Flowering starts by 30 days and completes within 40 days of growth regulator application. Fruits will be ready for harvest by 130-135 days after the application of growth regulator. Harvest over different months / seasons could be obtained by carefully phasing / planning the planting and growth regulator application.
During summer months it is necessary to protect the fruits from scorching sun by putting dried grasses, coconut or arecanut leaves.
Root rot / heart rot / fruit rot caused by Phytophthora sp., Pythium sp., Fusarium sp., etc are common in poor drainage conditions. Providing drainage is most essential. The water table should be at least 60 cm below the soil surface. Badly affected plants should be destroyed. To prevent disease problems biocontrol agents can be used. Two weeks after planting, apply Pseudomonas fluorescens @ 2 g per plant in liquid form. Four weeks after planting, apply Trichoderma @ 2 g per plant in liquid form. Repeat its application if any diseases are observed.
Mealy bugs (Dysmicoccus brevipes / Pseudococcus bromeliae ):
Mealy bug is a serious problem in pineapple. For its control, sanitary measures are to be adopted. The plot should be kept weed free. Apply Verticillium @ 1 gm per plant in liquid form for the control of mealy bug.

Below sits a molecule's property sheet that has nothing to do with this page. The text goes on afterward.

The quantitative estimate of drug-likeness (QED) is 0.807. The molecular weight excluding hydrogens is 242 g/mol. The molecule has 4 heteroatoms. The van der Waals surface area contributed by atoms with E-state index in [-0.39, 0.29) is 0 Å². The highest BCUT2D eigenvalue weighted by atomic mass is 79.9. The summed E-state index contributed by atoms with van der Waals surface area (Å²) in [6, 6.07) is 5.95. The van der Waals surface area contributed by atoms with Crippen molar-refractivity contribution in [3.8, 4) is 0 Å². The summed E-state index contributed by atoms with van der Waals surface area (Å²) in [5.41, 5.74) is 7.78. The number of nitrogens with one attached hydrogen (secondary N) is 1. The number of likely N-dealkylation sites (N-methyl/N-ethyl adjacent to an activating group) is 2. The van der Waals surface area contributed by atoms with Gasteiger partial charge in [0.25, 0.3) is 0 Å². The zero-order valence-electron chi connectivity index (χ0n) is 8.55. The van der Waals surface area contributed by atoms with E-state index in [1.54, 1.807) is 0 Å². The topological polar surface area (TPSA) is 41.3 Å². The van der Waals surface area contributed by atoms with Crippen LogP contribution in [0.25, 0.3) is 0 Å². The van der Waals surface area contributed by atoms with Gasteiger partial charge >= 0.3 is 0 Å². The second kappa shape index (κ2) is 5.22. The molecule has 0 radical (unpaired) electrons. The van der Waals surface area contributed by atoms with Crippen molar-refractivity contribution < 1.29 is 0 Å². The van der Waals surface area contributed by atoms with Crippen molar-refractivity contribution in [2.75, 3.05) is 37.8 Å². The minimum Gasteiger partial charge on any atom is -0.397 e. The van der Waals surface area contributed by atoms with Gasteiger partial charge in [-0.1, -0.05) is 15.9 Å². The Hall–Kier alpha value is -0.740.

The plant crop after harvest can be retained as ratoon crop for two more years. After the harvest of the plant crop, chopping the side leaves of the mother plant should be done for easy cultural operations. The suckers retained should be limited to one or two per mother plant. Excess suckers if any should be removed. Earthing up should be done. Other management practices are same as for the plant crop.
Copyright © 2010 Pineapple Research Station, Kerala Agricultural University. Best viewed in IE 5.5 or above, 1024x768 screen, scripts enabled. Last modified: 23 Jun 2014. Webmaster: Dr. P. P. Joy, Associate Professor & Head, Pineapple Research Station (Kerala Agricultural University), Vazhakulam, Muvattupuzha, Ernakulam District, Kerala, India, PIN-686 670, Tel. & Fax: +91 485 2260832, Cell: +919446010905, E-mail: email@example.com. Constructive comments, suggestions and criticisms are most welcome and please mail to firstname.lastname@example.org.